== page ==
SFBG: I’m curious about how you feel, being in a band that’s punk, successful and politically conscious -- do you feel like you have a lot of kindred out there on the charts? Have things changed?

BJA: I think a lot of people have to watch their wallets and sort of watch their congress people. We’ve been sort of forced into a situation where you can’t be apathetic -- so that’s the way I kind of feel.

But everybody’s going through that. I don’t know if it’s just me, but people talk politics more now than in the past four or five years, more than I’ve ever seen before in my life -- whether it’s homes going into foreclosure or a war in Afghanistan and Iraq. We’ve become ... paranoid -- and have to watch our backs a little bit.

SFBG: Did you see 21st Century Breakdown as a continuation of American Idiot?

BJA: I think it might be -- not a musical continuation or anything like that, but it could be just a natural evolution. It wasn’t like I wanted to write a record that was completely different -- if I did, I probably would have written a party record. [Laughs] But it’s definitely sort of a continuation of idealism.

SFBG: What do you think about the album forms -- you’re making concept albums in an MP3 era. Also thinking about a new song like “Static Age,” which seems so critical of technology -- how do you feel about music changing with new media, and the new ways that people consume or listen to it?

BJA: I embrace it -- I think there’s something about it that’s sad, too -- because it’s sort of like being lost in the Wild West a little bit. Like I said before, you can’t autograph a download -- not that I’m asking anybody if they want my autograph or anything like that! But there’s something about an album ...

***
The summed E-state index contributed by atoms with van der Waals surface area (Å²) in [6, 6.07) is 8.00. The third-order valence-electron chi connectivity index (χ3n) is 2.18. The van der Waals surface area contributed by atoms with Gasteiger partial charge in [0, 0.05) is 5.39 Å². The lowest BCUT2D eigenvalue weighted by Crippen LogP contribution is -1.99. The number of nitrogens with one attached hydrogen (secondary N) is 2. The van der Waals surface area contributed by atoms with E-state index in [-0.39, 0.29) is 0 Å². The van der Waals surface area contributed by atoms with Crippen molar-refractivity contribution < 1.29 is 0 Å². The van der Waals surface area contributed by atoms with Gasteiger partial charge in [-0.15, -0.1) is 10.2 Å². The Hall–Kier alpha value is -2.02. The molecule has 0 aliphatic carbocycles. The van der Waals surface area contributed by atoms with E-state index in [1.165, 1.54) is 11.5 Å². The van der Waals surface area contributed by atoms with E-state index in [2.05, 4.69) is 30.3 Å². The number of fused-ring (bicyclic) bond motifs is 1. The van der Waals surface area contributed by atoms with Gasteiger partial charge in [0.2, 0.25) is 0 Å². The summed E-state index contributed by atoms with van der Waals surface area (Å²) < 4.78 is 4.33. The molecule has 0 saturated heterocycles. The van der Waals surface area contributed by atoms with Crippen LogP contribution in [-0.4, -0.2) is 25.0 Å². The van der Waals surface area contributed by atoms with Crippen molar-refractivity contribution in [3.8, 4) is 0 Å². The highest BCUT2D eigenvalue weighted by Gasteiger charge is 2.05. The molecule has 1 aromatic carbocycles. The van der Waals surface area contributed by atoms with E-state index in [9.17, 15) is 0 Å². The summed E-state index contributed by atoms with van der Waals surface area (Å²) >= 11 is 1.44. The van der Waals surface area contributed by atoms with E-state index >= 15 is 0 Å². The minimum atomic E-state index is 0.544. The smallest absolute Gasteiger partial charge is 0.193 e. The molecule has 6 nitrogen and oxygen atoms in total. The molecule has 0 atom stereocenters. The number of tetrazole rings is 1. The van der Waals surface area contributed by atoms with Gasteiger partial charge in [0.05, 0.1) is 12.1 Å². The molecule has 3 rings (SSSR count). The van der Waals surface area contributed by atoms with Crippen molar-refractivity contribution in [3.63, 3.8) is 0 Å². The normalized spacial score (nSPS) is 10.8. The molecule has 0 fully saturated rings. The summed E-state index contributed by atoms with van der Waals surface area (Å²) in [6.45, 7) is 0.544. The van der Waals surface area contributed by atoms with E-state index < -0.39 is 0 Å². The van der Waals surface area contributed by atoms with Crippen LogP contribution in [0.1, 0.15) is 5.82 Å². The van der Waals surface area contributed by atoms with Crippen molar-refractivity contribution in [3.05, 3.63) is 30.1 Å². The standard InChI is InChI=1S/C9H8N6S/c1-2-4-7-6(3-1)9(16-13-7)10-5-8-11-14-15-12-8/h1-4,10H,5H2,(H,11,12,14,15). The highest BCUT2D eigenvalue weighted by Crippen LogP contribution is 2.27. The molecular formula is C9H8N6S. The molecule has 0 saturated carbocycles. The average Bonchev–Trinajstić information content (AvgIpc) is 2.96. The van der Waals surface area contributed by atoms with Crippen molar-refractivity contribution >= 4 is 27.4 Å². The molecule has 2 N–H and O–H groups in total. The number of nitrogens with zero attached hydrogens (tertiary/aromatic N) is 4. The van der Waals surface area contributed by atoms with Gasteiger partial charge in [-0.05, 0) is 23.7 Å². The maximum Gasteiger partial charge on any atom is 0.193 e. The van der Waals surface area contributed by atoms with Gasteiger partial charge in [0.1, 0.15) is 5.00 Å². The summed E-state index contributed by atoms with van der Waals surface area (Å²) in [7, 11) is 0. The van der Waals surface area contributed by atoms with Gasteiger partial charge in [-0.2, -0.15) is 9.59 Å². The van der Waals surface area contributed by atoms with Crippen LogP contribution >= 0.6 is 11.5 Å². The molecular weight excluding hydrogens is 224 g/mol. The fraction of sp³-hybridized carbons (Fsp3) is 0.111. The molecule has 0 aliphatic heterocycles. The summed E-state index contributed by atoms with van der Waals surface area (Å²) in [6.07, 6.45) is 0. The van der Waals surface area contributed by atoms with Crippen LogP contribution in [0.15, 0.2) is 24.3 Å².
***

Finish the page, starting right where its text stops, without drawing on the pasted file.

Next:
To me it’s like when someone writes a novel, you want to touch it. You want to feel it, you want to put it somewhere where it can collect dust, then pull it back out, and blow the dust off, and play it again. It’s something that goes on. I have albums I’ve had since I was 14 years old. It’s just something I prefer, you know.

SFBG: Both albums hark back to a more ambitious time in rock history -- is that sort of thinking missing now in rock or pop music?

BJA: [Takes a deep breath] Outside of a few bands, the problem is that, with a lot of bands or artists, the record company does what the radio stations want them to do. Then they tell the artist that’s what they need: they need a single, and then people get stuck in this sort of bubble.

It kind of takes all the ambition out of making a rock record, and for me, thats what it’s supposed to be about. I think the world needs some really good rock stars and people who stand for something and albums that stand for something -- and hopefully that’s what we’re trying to capture.

SFBG: What are the most pressing political issues today that you wish people would be more aware of or passionate about?

BJA: I think it’s sort of something different every single day. This war going on in Afghanistan is extremely dangerous. Sustainability and the environment are really important, but I think people are catching onto that.

I think healthcare is a really big deal. I think everyone deserves, you know, free healthcare, and I think that the way that these people think of it as socialized medicine ... it’s kind of frightening to think that they don’t really know what socialism is. [Laughs]

Through Nov. 1
Call for times; $16-$86
Berkeley Repertory
Roda Theatre
2015 Addison, Berk.
(510) 647-2949